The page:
Guided by our Jewish values and history, Jewish Americans feel a deep sense of responsibility to ensure the protection of refugees. We recall distinctly the time when we were met with closed doors as the world turned its back on us.
President Barack Obama called the parents of Ezra Schwartz yesterday to share his condolences after the 18-year-old American was murdered in a terrorist attack in Israel last week. Michael Wilner reports in Jerusalem Post:
Secretary of State John Kerry, in press remarks ahead of a Tuesday meeting in Jerusalem with Israeli Prime Minister Benjamin Netanyahu, condemned acts of terror and said Israel “has every right to defend itself.” He also said his prayers and thoughts were with those who had been murdered or wounded in terrorist attacks in Israel and with their families. Kerry mentioned in particular that he had spoken with the family of Erza Schwartz, an 18-year-old American murdered in the West Bank last week.
President Barack Obama wants to allow up to 10,000 Syrian refugees to enter the United States. We are a compassionate, caring people. As a nation of immigrants, we would not be true to our values if we closed our doors to the horrors faced by Syrian refugees.
In an interview with Yahoo! News, leading GOP presidential candidate Donald Trump wouldn’t rule out an interviewer’s suggestion that the level of surveillance Trump has suggested for Muslims in the United States “would require registering Muslims in a database or giving them a form of special identification that noted their religion.” In fact, Trump said, “We’re going to have to look at the mosques. We’re going to have to look very, very carefully.” Greg Rosenbaum, Chair of the National Jewish Democratic Council, issued the following statement in response to Trump’s remarks.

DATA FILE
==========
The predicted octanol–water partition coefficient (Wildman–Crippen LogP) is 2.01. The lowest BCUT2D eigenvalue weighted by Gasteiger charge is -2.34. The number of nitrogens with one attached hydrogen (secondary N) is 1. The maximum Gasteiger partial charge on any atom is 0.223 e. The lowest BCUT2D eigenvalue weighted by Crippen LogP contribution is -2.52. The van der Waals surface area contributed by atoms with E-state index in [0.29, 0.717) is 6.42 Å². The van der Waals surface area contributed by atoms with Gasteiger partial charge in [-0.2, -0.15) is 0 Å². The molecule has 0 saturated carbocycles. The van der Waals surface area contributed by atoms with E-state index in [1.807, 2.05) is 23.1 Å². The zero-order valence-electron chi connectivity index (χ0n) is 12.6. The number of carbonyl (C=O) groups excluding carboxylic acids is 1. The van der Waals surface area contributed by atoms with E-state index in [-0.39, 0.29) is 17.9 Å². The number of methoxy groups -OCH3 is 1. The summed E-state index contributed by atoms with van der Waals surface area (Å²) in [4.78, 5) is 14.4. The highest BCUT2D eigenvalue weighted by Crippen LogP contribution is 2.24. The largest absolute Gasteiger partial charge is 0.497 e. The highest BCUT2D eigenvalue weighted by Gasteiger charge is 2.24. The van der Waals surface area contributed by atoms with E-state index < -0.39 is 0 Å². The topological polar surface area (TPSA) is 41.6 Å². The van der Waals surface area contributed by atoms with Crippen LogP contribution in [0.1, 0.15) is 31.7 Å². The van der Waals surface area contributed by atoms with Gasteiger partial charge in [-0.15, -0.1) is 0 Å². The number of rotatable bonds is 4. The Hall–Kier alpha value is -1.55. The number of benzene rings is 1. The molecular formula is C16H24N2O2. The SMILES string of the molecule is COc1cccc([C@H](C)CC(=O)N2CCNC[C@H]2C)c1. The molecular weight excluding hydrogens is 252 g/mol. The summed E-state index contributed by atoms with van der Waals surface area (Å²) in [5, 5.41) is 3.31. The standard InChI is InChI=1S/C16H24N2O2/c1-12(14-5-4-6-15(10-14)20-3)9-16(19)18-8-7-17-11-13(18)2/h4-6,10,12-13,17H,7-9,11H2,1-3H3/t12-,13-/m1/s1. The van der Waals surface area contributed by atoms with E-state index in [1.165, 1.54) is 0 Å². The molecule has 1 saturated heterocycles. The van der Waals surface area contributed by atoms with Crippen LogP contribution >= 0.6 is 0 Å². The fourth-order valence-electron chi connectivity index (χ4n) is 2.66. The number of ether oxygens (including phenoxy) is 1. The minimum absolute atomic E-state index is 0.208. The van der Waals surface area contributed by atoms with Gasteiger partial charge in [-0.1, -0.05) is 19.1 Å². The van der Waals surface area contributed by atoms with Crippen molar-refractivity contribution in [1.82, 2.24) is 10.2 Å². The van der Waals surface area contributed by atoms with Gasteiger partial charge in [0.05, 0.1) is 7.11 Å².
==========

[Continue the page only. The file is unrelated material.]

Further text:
Guided by our Jewish values and history, Jewish Americans feel a deep sense of responsibility to ensure the protection of refugees, those fleeing the current atrocities and violence taking over their homelands. We still distinctly recall the time when, we too, had the world turn its back on us as we were met with closed doors
Senator Marco Rubio, in an appearance on ABC’s This Week equated Secretary Hillary Clinton’s distinction that we are “at war with jihadists” and not all Muslims, to“saying we weren't at war with the Nazis, because we were afraid to offend some Germans who may have been members of the Nazi Party, but weren't violent themselves.”
The Senate on November 10 unanimously agreed to a resolution in support of Israel and in condemnation of Palestinian terror attacks.
Michelle Bachmann, the former congresswoman from Minnesota who ran for the Republican presidential nomination in 2012, was in Israel last week on a tour organized by the Christian conservative group Family Research Council. Late in the week, on a FRC radio program, Bachmann discussed the meaning of the recent intensification of violence in Israel and the West Bank. Her driving message: it’s more urgent than ever to convert as many Jews as possible to Christianity.
American Jews continue to identify as liberal and more strongly than other Americans support gays, abortion rights, environmental regulations, women in the workforce and immigrants, according to a new Pew Research Center survey on American religion released this week. A majority of Jews — 65 percent, compared with 50 percent of all Americans — also believes that government aid to the poor does more good than harm.